Like SpaceShipOne, SpaceShipTwo is carried aloft beneath the wing of a mother ship -- a special jet aircraft that releases it at an altitude of about 45,000 feet. After gliding for a few moments, SpaceShipTwo's pilots ignite the rocket engine to send the craft hurtling toward space.

    After reaching the top of its suborbital trajectory, the spacecraft begins falling back toward Earth and glides to a landing on a runway.

    You May Like

    Russian-speaking Muslim Exiles Fear Possible Russia-Turkey Thaw

    Exiled from Russia as Islamic radicals and extremists, thousands found asylum in Turkey

    US Presidential Election Ends at Conventions for Territorial Citizens

    Citizens of US territories like Guam or Puerto Rico enjoy participation in US political process but are denied right to vote for president

    UN Syria Envoy: 'Devil Is in the Details' of Russian Aleppo Proposal

    UN uncertain about the possible humanitarian impact of Russian proposal to establish escape corridors in Aleppo

    This forum has been closed.
    Comments
         
    There are no comments in this forum. Be first and add one

    Featured Videos

    Your JavaScript is turned off or you have an old version of Adobe's Flash Player. Get the latest Flash player.
    Uganda Unveils its First Solar-powered Busi
    X
    July 28, 2016 4:16 AM
    A solar-powered bus described by its Ugandan makers as the first in Africa has made its public debut. Kiira Motors' electric bus, Kayoola, displayed recently at a stadium in Uganda's capital. From Kampala, Maurice Magorane filed this report narrated by Salem Solomon.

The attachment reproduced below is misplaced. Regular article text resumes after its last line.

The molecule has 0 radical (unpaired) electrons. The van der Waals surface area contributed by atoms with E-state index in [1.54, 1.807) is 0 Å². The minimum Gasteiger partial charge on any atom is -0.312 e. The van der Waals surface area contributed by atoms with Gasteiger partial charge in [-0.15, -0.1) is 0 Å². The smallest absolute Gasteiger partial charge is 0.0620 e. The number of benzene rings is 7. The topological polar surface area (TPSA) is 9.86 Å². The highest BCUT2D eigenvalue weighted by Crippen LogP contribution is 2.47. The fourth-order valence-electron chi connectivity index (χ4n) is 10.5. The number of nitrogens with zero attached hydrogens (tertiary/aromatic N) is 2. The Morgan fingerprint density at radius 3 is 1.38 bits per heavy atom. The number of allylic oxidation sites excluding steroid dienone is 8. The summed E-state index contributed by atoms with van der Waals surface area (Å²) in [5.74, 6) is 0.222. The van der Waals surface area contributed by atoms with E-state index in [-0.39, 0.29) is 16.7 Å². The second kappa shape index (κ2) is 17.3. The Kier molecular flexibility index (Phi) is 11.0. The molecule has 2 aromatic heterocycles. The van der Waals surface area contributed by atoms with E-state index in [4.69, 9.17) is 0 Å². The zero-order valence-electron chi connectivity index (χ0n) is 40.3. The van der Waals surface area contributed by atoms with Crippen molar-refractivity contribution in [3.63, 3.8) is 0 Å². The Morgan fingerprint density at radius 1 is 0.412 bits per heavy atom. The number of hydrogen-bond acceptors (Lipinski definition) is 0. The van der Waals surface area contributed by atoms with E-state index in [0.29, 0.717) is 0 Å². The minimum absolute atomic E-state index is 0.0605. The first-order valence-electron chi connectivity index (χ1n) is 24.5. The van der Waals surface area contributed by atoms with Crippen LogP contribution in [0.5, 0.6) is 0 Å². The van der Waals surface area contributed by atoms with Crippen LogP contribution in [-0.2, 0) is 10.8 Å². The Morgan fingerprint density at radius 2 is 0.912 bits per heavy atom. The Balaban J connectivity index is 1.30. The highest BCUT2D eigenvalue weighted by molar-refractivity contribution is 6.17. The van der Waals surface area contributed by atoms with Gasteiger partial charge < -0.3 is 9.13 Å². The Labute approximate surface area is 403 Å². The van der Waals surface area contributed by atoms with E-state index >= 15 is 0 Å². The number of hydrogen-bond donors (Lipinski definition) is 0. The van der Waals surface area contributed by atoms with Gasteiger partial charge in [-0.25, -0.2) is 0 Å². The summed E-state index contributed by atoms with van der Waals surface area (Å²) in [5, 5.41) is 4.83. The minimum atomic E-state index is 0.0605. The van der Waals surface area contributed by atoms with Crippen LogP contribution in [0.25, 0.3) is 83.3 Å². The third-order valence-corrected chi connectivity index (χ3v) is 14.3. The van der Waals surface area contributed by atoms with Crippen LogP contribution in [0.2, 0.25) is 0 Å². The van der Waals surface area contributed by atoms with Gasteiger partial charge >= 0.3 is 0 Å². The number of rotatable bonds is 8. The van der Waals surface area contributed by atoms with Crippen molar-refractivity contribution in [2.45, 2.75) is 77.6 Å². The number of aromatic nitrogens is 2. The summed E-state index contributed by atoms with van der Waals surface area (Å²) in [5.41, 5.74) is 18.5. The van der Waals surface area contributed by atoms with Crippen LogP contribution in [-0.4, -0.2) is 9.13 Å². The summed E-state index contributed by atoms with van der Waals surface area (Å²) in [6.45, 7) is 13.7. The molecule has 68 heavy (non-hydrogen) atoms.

Video

    Video Uganda Unveils its First Solar-powered Bus

    A solar-powered bus described by its Ugandan makers as the first in Africa has made its public debut. Kiira Motors' electric bus, Kayoola, displayed recently at a stadium in Uganda's capital. From Kampala, Maurice Magorane filed this report narrated by Salem Solomon.
    Video

    Video Silicon Valley: More Than A Place, It's a Culture

    Silicon Valley is a technology powerhouse and a place that companies such as Google, Facebook and Apple call home. It is a region in northern California that stretches from San Francisco to San Jose. But, more than that, it's known for its startup culture. VOA's Elizabeth Lee went inside one company to find out what it's like to work in a startup.